The time is quickly running out for you to make your decision about what you’re going to do. Which direction will you choose? Some have already made up their minds and are steadfast in their decision. Some are still considering which option is the best. Others believe that there are no good choices and will choose the best of the bad options. Still, others will simply sit this one out.

While this analysis certainly could apply to the upcoming elections, the decision at issue here is how you will respond to the upcoming changes to the federal wage and hour regulations taking effect on December 1, 2016. These changes may not have as much impact on employers as the elections are sure to have, but they will have an immediate effect.

With about a month to go before the effective date of the regulations, many dealerships still are struggling with how the changes will affect them. You might still be wondering what steps, if any, you should take to be compliant with what has been called the “new overtime rule.”

Some hold out hope that congressional action or pending lawsuits may halt the implementation of the changes. We cannot predict the outcome of those actions. For that reason, dealerships should assume the changes will become effective on December 1 and plan accordingly.

Fortunately for small-to-midsize dealerships, these changes should have minimal impact. For large dealership groups with larger support operations, the impact will be greater due to the number of affected employees.

Blueprint For Action

The first step to deal with the upcoming changes is to understand what they are and what they are not. The changes are an increase in the minimum salary requirement necessary for employees to be treated as exempt under the executive, professional, and administrative exemptions. These are collectively and commonly known as the “white collar” exemptions. The dealership positions that most generally fall under one of the white collar exemptions are general managers, department managers, controllers, and human resources.

There may be a few others. As with all exemptions, the actual job title is not determinative. Instead, in order to be eligible for an exemption, the employee’s primary job duties must meet wage and hour law requirements, and the employee must be paid in a manner consistent with the legal requirements for the exemption.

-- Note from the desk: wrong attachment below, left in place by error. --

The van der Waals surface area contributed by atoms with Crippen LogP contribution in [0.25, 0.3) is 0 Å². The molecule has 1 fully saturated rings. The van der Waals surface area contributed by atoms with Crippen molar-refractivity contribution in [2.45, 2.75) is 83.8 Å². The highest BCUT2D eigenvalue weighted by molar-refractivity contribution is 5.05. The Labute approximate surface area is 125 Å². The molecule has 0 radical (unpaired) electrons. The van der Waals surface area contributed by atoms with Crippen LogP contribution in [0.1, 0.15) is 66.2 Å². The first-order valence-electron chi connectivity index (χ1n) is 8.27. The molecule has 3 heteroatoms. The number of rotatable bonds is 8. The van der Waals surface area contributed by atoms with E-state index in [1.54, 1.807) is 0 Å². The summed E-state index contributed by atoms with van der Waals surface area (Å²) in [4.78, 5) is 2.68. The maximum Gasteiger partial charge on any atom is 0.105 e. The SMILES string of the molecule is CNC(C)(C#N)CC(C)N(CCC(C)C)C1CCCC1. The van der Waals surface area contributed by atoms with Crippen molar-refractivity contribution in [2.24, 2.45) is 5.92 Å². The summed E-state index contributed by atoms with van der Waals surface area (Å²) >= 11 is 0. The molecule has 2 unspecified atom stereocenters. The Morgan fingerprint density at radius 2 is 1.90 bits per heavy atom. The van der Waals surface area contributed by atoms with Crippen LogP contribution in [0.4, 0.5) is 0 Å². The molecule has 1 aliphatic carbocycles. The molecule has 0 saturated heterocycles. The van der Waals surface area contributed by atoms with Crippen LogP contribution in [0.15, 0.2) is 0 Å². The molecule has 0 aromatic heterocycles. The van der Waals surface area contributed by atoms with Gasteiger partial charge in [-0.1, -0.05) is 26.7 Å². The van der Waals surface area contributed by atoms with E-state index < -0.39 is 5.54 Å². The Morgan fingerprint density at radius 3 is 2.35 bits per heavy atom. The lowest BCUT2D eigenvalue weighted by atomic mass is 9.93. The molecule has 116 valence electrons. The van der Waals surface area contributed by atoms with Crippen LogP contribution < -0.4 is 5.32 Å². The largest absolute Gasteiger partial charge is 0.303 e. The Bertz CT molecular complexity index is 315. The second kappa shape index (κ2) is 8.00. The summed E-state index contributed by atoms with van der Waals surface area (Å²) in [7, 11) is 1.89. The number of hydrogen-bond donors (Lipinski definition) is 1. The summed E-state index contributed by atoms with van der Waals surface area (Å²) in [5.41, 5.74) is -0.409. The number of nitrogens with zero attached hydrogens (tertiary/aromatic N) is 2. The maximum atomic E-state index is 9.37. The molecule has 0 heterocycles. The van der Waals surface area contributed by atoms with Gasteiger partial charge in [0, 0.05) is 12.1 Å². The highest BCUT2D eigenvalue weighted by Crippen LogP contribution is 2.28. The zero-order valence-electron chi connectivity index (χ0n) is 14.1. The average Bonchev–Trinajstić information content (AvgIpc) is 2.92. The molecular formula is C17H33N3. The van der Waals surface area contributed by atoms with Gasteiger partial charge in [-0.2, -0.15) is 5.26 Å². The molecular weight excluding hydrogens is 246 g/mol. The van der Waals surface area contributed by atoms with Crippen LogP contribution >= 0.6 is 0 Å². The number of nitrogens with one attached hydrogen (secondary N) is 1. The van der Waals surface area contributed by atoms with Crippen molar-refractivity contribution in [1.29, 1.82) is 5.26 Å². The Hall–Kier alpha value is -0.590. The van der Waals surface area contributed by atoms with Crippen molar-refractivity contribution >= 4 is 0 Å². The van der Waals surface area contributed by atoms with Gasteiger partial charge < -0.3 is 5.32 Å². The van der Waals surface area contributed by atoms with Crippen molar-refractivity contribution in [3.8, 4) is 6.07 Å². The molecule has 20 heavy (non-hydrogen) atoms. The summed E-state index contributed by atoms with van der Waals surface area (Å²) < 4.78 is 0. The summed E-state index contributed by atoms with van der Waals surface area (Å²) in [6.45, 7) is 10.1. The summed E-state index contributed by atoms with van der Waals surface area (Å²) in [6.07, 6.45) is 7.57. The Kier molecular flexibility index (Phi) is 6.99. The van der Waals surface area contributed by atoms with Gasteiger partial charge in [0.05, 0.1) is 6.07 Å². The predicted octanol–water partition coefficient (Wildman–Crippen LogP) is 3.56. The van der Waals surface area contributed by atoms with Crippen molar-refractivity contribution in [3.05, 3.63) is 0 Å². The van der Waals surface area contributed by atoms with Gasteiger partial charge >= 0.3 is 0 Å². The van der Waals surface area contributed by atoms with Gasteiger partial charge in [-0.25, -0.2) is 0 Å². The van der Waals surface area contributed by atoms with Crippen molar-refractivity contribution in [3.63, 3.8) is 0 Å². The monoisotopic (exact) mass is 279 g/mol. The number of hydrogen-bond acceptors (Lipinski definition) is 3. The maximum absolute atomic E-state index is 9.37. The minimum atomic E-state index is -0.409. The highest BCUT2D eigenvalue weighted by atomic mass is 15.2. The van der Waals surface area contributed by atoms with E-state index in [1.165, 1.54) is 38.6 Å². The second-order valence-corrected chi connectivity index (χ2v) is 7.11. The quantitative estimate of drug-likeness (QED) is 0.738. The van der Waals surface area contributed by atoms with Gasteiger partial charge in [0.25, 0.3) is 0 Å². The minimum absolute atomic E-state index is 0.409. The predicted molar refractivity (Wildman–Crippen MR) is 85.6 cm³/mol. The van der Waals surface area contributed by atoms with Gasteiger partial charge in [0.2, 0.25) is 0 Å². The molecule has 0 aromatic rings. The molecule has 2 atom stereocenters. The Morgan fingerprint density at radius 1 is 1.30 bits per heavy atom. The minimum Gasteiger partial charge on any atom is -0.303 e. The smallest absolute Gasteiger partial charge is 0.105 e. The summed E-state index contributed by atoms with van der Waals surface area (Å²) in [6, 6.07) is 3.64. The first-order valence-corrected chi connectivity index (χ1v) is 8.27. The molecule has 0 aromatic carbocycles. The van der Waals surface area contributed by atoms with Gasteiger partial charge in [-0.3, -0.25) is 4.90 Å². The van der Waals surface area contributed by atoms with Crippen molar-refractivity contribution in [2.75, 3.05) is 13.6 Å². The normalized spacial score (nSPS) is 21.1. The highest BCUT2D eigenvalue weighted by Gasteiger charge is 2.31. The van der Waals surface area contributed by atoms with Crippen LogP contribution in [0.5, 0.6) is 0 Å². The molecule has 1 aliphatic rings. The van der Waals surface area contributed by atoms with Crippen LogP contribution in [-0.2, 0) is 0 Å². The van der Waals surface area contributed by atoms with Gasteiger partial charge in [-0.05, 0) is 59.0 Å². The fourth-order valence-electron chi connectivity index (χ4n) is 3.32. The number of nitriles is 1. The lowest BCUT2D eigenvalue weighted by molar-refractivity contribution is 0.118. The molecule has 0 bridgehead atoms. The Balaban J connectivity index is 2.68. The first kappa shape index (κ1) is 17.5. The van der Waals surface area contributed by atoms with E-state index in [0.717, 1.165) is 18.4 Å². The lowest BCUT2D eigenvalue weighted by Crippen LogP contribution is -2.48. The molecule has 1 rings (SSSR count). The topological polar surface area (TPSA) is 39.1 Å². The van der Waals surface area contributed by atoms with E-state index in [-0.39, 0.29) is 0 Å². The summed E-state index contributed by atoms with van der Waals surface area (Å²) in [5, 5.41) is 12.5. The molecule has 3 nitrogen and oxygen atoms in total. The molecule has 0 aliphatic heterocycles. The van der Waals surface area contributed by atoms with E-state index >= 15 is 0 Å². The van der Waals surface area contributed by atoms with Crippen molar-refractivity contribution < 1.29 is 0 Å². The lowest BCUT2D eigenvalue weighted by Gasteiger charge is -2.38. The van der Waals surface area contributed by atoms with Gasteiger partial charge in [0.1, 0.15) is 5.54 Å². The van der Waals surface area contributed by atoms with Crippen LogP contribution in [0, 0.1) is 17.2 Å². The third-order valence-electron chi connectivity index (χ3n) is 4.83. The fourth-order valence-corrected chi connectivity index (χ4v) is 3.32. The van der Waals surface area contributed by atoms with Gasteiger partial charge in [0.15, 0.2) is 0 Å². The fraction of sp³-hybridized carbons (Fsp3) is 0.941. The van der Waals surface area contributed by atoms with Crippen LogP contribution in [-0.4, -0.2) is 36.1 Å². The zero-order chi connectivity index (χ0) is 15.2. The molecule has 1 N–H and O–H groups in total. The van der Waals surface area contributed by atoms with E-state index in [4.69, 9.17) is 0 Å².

Currently, the minimum weekly salary requirement for white collar exempt employees is $455. As of December 1, the minimum salary requirement increases to $913 per week. In response to this doubling of the minimum salary requirement, some employers have decided to treat employees who would qualify for a white collar exemption as nonexempt and pay them an overtime premium when due. For this reason, the upcoming changes to the regulations have been dubbed the “new overtime rule.”

Although treating white collar exempt employees as nonexempt is a viable and legal option, there may be other options if you do not want to increase salaries to meet the new minimum requirement. One option is to consider a fluctuating workweek pay plan. Another option is to treat the employee as a commission-paid employee. Both of these options have specific requirements that must be met. And, as with all other aspects of employment law, you should consider state and local law before making any changes, and consult with legal counsel with wage and hour law experience.

Stay The Course: Many Things Will Still Be The Same

What the changes are not are a wide-ranging modification to the exemptions available to dealerships. The good news is that the minimum salary requirement increase is the only aspect of the white collar exemptions that will change effective December 1. The duties requirements, which examine whether the specific activities performed by the workers qualify them for the exemption, are unchanged.

Further, the only dealership job positions affected by the upcoming changes are those mentioned above that are treated as exempt under a white collar exemption. No other job position is affected, even if all or part of the compensation for that position is in the form of a salary.

For example, salespersons, advisors, finance managers, and partspersons who are paid a salary as some or all of their compensation are not impacted by this change and dealerships are not required to change or increase their salaries. Of course, for the employees in each of these positions to qualify for any exemption, they must meet the eligibility requirements for that specific exemption.

Conclusion

Although the impending changes should not impact a significant number of dealership employees, you should use them as an opportunity to audit your federal and state wage and hour compliance. Too often, employers misclassify employees or fail to pay them in compliance with legal requirements. There can be no debate that there will never be a better time to correct any mistakes and to take steps to avoid potential liability for non-compliance.